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Science on tour

Students bring CHaOS to schools around England!

Published: 15 March 2023

Last year, with funding from an Ogden physics education grant, Cambridge Hands-On Science delivered their awe-inspiring workshops to more than 1,800 school pupils (aged 8-15) around England. Their seven-week, super-science roadshow featured 74 university student demonstrators plus a few sixth-form assistants along the way.

Among the captivating science on show, children learnt how to suspend a ball in a stream of air by using the drag force to balance the ball’s weight; got to grips with forces and gravity as they launched water rockets; and witnessed eye-catching smoke rings fired across the room while learning about vortices. Memorable participants included a school netball team, whose precise aiming of the vortex cannon helped them to fire rings into other rings to explore what happened when vortices collide.

A group of pupils - several holding beach balls - take part in a science experiment

The vortex cannon also proved to be a big ‘hit’ when it was used to knock over stacks of paper cups! Other popular physics activities included exploring angular momentum with our spinny chair, learning about projectile motion and air pressure with the vacuum bazooka, using the lower density of warm air to make hot air balloons with a toaster and bin bags, and generating electricity using electromagnetic forces.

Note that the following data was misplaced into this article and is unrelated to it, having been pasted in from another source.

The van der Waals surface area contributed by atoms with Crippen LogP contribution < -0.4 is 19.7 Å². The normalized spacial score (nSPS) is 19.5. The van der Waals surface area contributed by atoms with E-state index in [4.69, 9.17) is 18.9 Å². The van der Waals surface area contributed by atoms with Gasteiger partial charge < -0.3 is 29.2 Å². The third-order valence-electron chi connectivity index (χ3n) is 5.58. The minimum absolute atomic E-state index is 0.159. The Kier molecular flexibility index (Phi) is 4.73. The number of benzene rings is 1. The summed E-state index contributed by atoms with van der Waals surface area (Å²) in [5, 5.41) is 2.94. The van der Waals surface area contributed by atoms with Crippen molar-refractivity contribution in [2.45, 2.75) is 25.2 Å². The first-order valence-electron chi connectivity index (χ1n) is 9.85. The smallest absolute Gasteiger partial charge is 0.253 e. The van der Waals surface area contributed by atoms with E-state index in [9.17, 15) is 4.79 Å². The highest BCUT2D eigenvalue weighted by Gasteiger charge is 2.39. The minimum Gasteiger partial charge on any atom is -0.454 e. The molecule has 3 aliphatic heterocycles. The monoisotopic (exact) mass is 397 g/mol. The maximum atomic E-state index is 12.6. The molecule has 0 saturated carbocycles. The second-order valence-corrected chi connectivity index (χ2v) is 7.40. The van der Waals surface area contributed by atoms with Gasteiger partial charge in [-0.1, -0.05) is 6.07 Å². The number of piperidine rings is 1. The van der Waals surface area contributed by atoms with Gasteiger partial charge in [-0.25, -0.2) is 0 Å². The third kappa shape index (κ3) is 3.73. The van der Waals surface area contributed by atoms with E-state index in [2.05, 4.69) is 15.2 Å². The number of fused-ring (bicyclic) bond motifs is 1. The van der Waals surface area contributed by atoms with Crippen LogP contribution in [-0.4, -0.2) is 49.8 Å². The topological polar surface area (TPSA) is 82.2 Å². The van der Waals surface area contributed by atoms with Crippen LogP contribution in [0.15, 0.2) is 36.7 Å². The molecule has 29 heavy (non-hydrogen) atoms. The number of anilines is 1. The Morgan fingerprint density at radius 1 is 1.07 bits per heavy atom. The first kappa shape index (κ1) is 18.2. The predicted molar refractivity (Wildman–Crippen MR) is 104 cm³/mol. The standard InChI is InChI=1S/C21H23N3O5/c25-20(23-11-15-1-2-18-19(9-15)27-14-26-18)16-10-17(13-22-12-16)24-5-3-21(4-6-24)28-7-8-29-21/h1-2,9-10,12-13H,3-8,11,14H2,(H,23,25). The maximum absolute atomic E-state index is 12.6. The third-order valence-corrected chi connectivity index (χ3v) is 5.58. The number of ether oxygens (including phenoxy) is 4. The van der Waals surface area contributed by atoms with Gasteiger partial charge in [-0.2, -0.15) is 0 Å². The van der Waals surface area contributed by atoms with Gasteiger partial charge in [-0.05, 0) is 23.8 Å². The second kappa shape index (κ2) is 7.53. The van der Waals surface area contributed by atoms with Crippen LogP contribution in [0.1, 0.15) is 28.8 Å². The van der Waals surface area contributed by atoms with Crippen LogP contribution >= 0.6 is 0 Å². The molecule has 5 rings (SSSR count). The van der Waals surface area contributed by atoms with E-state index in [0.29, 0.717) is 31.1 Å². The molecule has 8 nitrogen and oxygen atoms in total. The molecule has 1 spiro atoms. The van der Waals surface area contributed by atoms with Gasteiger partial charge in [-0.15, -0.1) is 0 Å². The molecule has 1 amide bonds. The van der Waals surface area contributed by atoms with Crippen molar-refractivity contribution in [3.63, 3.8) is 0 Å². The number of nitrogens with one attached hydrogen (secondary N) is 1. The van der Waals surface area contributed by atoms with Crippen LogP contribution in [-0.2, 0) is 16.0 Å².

One of the CHaOS team organised a workshop at his old primary school.
“Thank you so very much for bringing your amazing CHaOS workshop to our school. Our children had such a wonderful experience. The photos I took during the day captured beautifully the awe and wonder of science. I know the aim of the workshop scheme was to inspire and enthuse our children and you certainly all achieved that. The very fact that you may well have sat on one of the chairs in our classroom and have now gone on to do a PhD really resonated with my class. So much so that this week, during a lesson about personal identity one of my children wrote that one of their hopes and dreams for their future was to do a PhD in science!”

A group of students watch a science experiment that shows a beach ball floating in the air. A teacher and demonstrataor are in front of the group.

Cambridge Hands-On Science is a not-for-profit student-run science outreach society at the University of Cambridge, which aims to inspire interest in science, technology, engineering, and mathematics in children and families (especially those with low science capital) by demonstrating free, fun, hands-on science experiments.

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